Evaluating the Strategies of Statement Selection in Automated Program Repair

  • Deheng Yang
  • Yuhua QiEmail author
  • Xiaoguang Mao
Conference paper
Part of the Lecture Notes in Computer Science book series (LNCS, volume 11293)


Automated program repair has drawn significant attention in recent years for its potential to alleviate the heavy burden of debugging activities. Fault localization, which generally provides a rank list of suspicious statements, is necessary for automated repair tools to identify the fault. With such rank list, existing repair tools have two statement selecting strategies for statement modification: suspiciousness-first algorithm (SFA) based on the suspiciousness of statements and rank-first algorithm (RFA) relying on the rank of statements. However, despite the extensive application of SFA and RFA in repair tools and different selecting methods between both strategies, little is known about the performance of the two strategies in automated program repair.

In this paper we conduct an empirical study to compare the effectiveness of SFA and RFA in automated program repair. We implement SFA and RFA as well as 6 popular spectrum-based fault localization techniques into 4 automated program repair tools, and then use these tools to perform repair experiments on 44 real-world bugs from Defects4J to compare SFA against RFA in automated program repair. The results suggest that: (1) RFA performs statistically significantly better than SFA in 64.76% cases according to the number of candidate patches generated before a valid patch is found (NCP), (2) SFA achieves better performance in parallel repair and patch diversity, (3) The performance of SFA can be improved by increasing the suspiciousness accuracy of fault localization techniques. These observations provide directions for future research on the usage of statement selecting strategies and a new avenue for improving the effectiveness of fault localization techniques in automated program repair.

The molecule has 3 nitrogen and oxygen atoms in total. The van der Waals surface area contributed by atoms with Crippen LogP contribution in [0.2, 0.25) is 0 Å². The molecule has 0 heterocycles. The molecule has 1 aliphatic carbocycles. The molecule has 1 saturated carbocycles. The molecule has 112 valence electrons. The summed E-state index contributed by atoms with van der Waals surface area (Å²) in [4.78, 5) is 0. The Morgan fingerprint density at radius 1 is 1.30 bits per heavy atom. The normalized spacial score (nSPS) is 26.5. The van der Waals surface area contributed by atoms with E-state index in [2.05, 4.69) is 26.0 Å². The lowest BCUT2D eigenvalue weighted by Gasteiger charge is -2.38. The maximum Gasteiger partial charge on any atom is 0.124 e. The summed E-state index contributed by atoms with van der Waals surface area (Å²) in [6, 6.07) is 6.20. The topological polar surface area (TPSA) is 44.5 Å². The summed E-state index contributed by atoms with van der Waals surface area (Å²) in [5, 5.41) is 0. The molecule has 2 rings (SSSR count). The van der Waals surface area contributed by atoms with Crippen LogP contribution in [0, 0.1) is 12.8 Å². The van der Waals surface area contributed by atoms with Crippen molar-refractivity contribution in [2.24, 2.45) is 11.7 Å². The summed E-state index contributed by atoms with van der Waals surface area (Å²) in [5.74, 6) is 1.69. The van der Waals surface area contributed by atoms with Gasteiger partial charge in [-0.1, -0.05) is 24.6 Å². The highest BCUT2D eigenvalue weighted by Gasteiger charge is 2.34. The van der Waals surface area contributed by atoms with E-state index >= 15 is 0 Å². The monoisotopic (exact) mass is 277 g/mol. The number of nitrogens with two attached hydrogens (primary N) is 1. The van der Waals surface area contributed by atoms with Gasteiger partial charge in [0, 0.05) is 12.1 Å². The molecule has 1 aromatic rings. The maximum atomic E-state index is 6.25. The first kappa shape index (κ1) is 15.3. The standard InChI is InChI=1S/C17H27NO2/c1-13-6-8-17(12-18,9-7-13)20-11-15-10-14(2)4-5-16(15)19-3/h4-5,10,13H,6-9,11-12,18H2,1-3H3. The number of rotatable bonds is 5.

Automated program repair Fault localization Empirical study 



This research was partially supported by National Natural Science Foundation of China (61502015, 61672529, 61379054, 61602504).


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Copyright information

© Springer Nature Switzerland AG 2018

Authors and Affiliations

  1. 1.National University of Defense TechnologyChangshaChina
  2. 2.Beijing Institute of Tracking and Communication TechnologyBeijingChina
  3. 3.Laboratory of Software Engineering for Complex SystemsNational University of Defense TechnologyChangshaChina

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